A key plank of the Abbott government's employment strategy is on the cusp of failure, with just over 500 job seekers so far joining a scheme meant to benefit 32,000.Let's revisit the key Abbott goal here:
The $10,000 Restart incentive was unveiled in Treasurer Joe Hockey's May 2014 budget, the latest bid to tackle a policy area that has long vexed both sides of politics: how to encourage employers to hire mature-age Australians.
Moments after the budget was handed down, Employment Minister Eric Abetz said Restart "more than delivers on the government's 2013 election policy commitment to lift workforce participation and improve quality of life".
It was projected to help up to 32,000 people annually.
However, Senate documents show employers have hired only 510 job seekers through the scheme in the five months since its July introduction.
There are nearly 175,000 Australians over 50 looking for work through Job Services Australia.
The documents warn it is difficult to predict the take-up rate for the $10,000 incentive but it was "likely" demand would grow. If it does not, it's possible the program could fall 95 per cent short of the government's target.
Job seekers aged 50 or over who have been receiving income support for at least six months are eligible. Employers who hire them receive up to $10,000 depending on whether milestones are met. The government has budgeted $524.8 million to fund the project over four years.
Prime Minister Tony Abbott and Senator Abetz point to the scheme as an important component of the government's so-called Economic Action Strategy.
"As our population ages it's more important than ever that we try to ensure older people are contributors economically as well as simply culturally and that's what will happen under an incoming Coalition government," Mr Abbott said during the 2013 election campaign.
Senator Abetz on Thursday said the government "expects that take-up will increase as employers become aware of the programme".
"As it stands, there are more than 600 mature-aged workers in jobs today that weren't as a result of this programme," he said, suggesting the total number has grown slightly since the 510 figure was reported in the Senate documents.
"The government is focused on building a stronger and more prosperous economy which will see more employment opportunities as employers gain confidence."
Luring more mature-age Australians into the workforce is a potential boon for the economy but finding the right policy settings to make it happen has vexed both sides of politics for many years.
Under questioning at Parliament House earlier this year, Department of Employment deputy secretary Martin Hehir said programs targeting mature-age workers had proven to be "quite intractable".
Just 230 employers took advantage of a $1000 annual subsidy under the two-year life of the Gillard/Rudd government's Jobs Bonus scheme. That program was also meant to benefit up to 10,000 employers.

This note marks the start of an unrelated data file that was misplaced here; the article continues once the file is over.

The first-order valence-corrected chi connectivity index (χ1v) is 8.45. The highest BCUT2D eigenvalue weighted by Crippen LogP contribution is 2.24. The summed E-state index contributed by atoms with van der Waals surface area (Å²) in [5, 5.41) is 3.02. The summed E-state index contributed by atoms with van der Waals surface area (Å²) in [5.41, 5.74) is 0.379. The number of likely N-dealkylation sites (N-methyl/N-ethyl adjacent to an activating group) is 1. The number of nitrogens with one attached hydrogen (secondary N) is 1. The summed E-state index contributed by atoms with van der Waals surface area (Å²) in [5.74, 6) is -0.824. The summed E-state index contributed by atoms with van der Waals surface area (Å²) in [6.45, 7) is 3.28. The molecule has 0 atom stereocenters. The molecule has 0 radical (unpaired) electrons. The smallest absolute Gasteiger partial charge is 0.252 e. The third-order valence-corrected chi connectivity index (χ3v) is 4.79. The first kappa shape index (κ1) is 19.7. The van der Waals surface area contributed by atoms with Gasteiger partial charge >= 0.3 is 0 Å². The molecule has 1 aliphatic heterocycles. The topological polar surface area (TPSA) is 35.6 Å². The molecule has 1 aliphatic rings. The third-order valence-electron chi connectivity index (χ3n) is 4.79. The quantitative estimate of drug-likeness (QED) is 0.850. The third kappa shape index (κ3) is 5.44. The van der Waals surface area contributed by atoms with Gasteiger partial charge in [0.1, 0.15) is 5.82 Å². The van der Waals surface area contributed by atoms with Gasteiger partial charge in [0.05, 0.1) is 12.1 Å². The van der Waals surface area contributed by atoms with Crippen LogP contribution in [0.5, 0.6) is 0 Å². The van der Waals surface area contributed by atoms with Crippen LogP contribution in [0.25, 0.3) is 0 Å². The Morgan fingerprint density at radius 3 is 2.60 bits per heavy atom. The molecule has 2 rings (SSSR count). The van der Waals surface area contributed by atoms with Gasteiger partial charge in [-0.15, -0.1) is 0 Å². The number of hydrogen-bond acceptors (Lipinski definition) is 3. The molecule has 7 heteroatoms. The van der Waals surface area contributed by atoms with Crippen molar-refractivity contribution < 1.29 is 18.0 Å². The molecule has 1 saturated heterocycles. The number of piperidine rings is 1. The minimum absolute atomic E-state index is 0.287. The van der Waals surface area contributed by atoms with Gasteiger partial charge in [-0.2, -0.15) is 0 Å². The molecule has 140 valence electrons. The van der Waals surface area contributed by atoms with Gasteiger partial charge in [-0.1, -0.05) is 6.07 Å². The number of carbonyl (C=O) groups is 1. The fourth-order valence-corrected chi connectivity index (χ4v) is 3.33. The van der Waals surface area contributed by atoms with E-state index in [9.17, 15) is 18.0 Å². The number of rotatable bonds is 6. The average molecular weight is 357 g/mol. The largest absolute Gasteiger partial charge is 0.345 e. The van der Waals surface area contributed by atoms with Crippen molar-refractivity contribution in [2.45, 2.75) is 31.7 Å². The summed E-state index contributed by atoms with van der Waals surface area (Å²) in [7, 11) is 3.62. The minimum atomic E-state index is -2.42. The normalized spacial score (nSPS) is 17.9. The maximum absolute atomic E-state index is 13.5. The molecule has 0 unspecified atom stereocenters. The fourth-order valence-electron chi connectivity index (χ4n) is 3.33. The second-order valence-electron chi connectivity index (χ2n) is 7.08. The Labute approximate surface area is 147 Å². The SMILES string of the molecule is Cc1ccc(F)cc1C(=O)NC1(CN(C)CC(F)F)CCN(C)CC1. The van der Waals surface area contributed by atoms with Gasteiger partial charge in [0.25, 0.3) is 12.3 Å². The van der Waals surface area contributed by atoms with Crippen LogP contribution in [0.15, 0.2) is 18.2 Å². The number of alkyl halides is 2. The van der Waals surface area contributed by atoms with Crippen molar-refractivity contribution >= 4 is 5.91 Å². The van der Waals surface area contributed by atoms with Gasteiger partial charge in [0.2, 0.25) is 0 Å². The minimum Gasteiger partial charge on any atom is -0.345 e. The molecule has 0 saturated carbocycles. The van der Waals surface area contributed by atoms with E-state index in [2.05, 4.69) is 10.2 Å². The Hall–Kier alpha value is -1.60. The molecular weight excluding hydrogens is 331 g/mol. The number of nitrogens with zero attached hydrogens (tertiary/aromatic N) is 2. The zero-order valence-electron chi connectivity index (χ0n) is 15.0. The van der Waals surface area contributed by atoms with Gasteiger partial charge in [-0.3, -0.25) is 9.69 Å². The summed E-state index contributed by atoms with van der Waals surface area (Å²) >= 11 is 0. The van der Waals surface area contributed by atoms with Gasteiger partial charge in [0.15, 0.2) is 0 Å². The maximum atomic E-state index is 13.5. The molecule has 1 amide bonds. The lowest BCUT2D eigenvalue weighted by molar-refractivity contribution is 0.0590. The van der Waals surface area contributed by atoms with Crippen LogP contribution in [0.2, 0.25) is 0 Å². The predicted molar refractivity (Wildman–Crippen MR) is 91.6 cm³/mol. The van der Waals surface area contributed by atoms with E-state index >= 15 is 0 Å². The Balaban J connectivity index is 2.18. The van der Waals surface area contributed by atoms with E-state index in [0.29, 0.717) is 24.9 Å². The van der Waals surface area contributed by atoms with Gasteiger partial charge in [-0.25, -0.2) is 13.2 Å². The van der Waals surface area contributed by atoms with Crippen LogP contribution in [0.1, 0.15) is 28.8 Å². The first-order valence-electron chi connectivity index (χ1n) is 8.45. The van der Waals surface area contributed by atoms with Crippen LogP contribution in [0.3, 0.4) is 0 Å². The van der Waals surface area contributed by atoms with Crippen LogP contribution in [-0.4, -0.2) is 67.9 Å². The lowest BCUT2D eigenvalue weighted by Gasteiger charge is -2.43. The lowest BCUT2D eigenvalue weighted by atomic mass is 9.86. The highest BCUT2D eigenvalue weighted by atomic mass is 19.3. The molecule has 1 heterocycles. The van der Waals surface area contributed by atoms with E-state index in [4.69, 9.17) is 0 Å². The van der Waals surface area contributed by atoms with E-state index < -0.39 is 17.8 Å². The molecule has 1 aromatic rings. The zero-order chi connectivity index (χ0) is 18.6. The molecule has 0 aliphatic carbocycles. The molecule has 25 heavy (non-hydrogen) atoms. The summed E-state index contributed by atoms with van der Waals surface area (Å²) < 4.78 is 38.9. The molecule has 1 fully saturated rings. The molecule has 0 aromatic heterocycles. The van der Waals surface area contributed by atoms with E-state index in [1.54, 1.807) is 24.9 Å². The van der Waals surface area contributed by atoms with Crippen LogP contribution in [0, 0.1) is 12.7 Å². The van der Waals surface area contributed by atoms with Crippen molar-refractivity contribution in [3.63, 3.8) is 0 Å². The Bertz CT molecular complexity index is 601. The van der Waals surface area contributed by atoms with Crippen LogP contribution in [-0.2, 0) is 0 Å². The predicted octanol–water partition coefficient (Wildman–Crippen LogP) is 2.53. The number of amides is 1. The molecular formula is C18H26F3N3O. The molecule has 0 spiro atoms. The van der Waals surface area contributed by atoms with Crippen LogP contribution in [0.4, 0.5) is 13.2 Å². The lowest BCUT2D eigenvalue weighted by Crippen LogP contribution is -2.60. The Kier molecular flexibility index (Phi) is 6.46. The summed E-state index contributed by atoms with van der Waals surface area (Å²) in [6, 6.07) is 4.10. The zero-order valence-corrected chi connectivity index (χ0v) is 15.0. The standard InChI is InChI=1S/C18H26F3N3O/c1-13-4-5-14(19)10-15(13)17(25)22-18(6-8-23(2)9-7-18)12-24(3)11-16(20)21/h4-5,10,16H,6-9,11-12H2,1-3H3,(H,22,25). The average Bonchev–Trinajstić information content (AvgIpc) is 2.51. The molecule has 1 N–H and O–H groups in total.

"So in one sense we know what has not worked in the past, and it has been quite an intractable area," Mr Hehir said.
"So while the days are very early and the numbers are probably still low to begin with, you would probably have to say that it [Restart] is making faster progress than the previous work in this area."
The Abbott government's Commission of Audit noted that the effectiveness of wage subsidies "is open to question" because they may displace other job seekers and jobs may be lost once incentives expire.
Meanwhile, another job-creation scheme has also struggled to gain traction. The Tasmanian Jobs Programme, which offers $3250 to employers in an effort to revive the state's sluggish labour market, has created 114 jobs in its first year. The government said it would employ 2000 Tasmanians over two years.
Opposition employment services spokeswoman Julie Collins said wage subsidies were "not enough" to support older Australians.
"We have Tony Abbott telling Australians they need to work longer – but in what jobs? People aren't taking up wage subsidies because the jobs aren't there," she said.
The government has pledged to re-evaluate Restart in mid-2016.
"As our population ages it's more important than ever that we try to ensure older people are contributors economically as well as simply culturally and that's what will happen under an incoming Coalition government," Mr Abbott said during the 2013 election campaign.Yes, if it's not the under 30s being slackers, it's the over 50s. The Abbott Government apparently thinks that 50 is the new retirement age, and those middle aged people need to be encouraged to 'contribute economically' (other than by being consumers). This is complete bunkum, of course. Most 50 year olds have no chance of retiring at that age, and if they find themselves unemployed, still raising children and paying rent or a mortgage, they are sick with the desperation of trying to find work.
The biggest problem and failure of the Abbott Government is in the framing of problems, which so far has invariably been all about punishing and shaming people - well, only some people, those at the bottom of the food chain ('poor people don't drive' - hello to Mr Hockey). They have no care for or interest in the welfare of the individual or of families.
I bet the Libs continue to wonder why their 'popularity' keeps plummeting.
Key Abbott Government Employment Scheme Struggles to Meet Target